In this article, Rob Carrick explains why renting an apartment is typically cheaper than owning a house. This lesson plan explores the important factors young adults should consider when deciding whether to rent or buy a house in today’s heated housing and renting markets.
Appropriate Subject Area(s):
Personal finance, banking and finance.
Key Questions to Explore:
- Why is renting often cheaper than purchasing a home?
- What factors should young adults consider before deciding to rent or buy a house?
- Why are house prices currently rising?
- What is sticker shock?
Mortgage amortization schedule, sticker shock, property tax.
- Mortgage amortization schedules: A mortgage amortization schedule is a complete table of periodic loan payments, showing the amount of principal and the amount of interest that comprise each payment until the loan is paid off at the end of its term..
- Sticker shock: Sticker shock is a condition experienced by home buyers on discovering higher monthly payments, typically due to changes in annual interest rates.
- Property tax: A property tax is a levy on the value of a property. The tax is levied by the governing authority of the jurisdiction in which the property is located.
Copies of the article plus links to these associated articles:
Introduction to lesson and task:
Deciding whether to buy a house or rent an apartment is an incredibly difficult personal finance decision. Young adults in Canada looking to live independently are entering a heated housing market in which supply is limited and rent, house prices and demand are simultaneously rising. Thus, the question of whether to buy or to rent an apartment carries extra weight because of the huge financial commitment involved and long-lasting impact such a decision could have on an individual’s financial security.
Prior to deciding whether to buy a house or rent an apartment, the factors listed below should be taken into consideration, to reach an informed decision.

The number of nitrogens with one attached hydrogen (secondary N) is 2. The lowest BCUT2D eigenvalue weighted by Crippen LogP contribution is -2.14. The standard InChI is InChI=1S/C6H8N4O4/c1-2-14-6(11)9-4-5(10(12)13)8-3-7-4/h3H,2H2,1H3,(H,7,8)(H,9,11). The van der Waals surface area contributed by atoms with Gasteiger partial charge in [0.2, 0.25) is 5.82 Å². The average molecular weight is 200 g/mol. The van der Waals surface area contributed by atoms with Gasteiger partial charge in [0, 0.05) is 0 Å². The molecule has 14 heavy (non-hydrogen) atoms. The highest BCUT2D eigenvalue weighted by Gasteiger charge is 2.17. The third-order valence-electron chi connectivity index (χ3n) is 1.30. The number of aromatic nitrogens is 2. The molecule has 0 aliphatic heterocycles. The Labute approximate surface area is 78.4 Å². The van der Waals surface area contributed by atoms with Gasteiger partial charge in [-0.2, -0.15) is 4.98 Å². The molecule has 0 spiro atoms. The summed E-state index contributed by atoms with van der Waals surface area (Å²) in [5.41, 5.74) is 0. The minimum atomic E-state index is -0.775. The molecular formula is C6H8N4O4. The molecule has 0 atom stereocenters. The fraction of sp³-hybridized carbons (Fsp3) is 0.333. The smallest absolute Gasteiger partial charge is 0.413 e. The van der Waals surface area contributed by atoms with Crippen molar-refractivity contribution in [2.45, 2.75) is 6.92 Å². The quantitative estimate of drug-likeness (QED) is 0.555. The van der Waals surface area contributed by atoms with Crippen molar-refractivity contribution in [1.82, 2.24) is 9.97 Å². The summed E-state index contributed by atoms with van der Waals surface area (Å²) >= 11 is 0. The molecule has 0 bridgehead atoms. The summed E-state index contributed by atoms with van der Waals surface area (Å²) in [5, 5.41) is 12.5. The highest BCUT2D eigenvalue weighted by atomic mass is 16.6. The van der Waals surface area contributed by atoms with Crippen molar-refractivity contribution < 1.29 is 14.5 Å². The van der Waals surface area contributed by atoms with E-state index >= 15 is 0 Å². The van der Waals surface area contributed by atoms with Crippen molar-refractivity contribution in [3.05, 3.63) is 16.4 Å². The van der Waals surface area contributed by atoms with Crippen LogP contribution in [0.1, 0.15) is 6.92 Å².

Things to consider before purchasing a house
- Price: Prospective home buyers should ensure that they can afford the total cost of their desired homes. Home buyers often fail to consider hidden costs like property valuation fee ($150-$200), home inspection fees ($500), property survey ($750-1000), land transfer tax, legal expenses, moving expenses, property taxes, service charges for connecting utilities, renovations, closing costs, etc. While these costs may seem small relative to the sticker price of a new home, these costs should not be ignored.
- Financial stability: Home buyers should always ensure that they will earn enough income to meet their monthly mortgage payments and their other obligations. They should also take unforeseen events like temporary unemployment into account.
- Flexibility: The duration of the mortgage should also be considered. Not only do long mortgage term reduce flexibility, it also means higher total interest expense.
- Variable vs. fixed mortgage: In a fixed rate mortgage, the mortgage rate and payment is constant throughout the term of your mortgage. In a variable rate mortgage, however, the mortgage rate will change with the prime lending rate as set by the lender. A fixed mortgage will offer greater stability, which often comes at a price; however, variable mortgages tend to be cheaper in the short-term, but subject to more volatility.
- Maintenance fees: maintenance fees are typically higher for home owners.